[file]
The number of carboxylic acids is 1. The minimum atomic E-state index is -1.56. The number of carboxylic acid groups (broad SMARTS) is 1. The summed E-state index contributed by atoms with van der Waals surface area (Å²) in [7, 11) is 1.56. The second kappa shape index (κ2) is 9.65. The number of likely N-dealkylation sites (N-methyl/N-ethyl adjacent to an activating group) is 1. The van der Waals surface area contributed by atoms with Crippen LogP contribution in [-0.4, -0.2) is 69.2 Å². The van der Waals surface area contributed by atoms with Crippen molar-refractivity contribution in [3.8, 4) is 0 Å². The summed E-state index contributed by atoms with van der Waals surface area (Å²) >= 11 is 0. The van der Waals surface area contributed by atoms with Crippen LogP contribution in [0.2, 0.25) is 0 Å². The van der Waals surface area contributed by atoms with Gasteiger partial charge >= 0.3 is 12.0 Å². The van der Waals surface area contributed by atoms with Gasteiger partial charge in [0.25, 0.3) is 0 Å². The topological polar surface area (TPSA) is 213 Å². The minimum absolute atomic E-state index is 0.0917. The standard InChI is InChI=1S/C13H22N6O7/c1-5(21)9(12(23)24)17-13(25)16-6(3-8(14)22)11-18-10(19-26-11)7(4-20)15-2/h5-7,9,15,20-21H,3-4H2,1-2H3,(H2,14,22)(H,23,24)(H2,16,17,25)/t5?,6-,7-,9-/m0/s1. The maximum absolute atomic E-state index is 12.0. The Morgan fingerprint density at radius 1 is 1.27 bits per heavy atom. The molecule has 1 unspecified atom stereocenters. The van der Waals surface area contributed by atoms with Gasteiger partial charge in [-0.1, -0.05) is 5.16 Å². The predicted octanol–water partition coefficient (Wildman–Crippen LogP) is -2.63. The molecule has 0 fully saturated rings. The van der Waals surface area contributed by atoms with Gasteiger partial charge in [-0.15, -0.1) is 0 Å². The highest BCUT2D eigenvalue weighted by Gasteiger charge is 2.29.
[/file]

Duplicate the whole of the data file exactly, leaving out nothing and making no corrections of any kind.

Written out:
The number of carboxylic acids is 1. The minimum atomic E-state index is -1.56. The number of carboxylic acid groups (broad SMARTS) is 1. The summed E-state index contributed by atoms with van der Waals surface area (Å²) in [7, 11) is 1.56. The second kappa shape index (κ2) is 9.65. The number of likely N-dealkylation sites (N-methyl/N-ethyl adjacent to an activating group) is 1. The van der Waals surface area contributed by atoms with Crippen LogP contribution in [-0.4, -0.2) is 69.2 Å². The van der Waals surface area contributed by atoms with Crippen molar-refractivity contribution in [3.8, 4) is 0 Å². The summed E-state index contributed by atoms with van der Waals surface area (Å²) >= 11 is 0. The van der Waals surface area contributed by atoms with Crippen LogP contribution in [0.2, 0.25) is 0 Å². The van der Waals surface area contributed by atoms with Gasteiger partial charge >= 0.3 is 12.0 Å². The van der Waals surface area contributed by atoms with Gasteiger partial charge in [0.25, 0.3) is 0 Å². The topological polar surface area (TPSA) is 213 Å². The minimum absolute atomic E-state index is 0.0917. The standard InChI is InChI=1S/C13H22N6O7/c1-5(21)9(12(23)24)17-13(25)16-6(3-8(14)22)11-18-10(19-26-11)7(4-20)15-2/h5-7,9,15,20-21H,3-4H2,1-2H3,(H2,14,22)(H,23,24)(H2,16,17,25)/t5?,6-,7-,9-/m0/s1. The maximum absolute atomic E-state index is 12.0. The Morgan fingerprint density at radius 1 is 1.27 bits per heavy atom. The molecule has 1 unspecified atom stereocenters. The van der Waals surface area contributed by atoms with Gasteiger partial charge in [-0.1, -0.05) is 5.16 Å². The predicted octanol–water partition coefficient (Wildman–Crippen LogP) is -2.63. The molecule has 0 fully saturated rings. The van der Waals surface area contributed by atoms with Gasteiger partial charge in [-0.15, -0.1) is 0 Å². The highest BCUT2D eigenvalue weighted by Gasteiger charge is 2.29.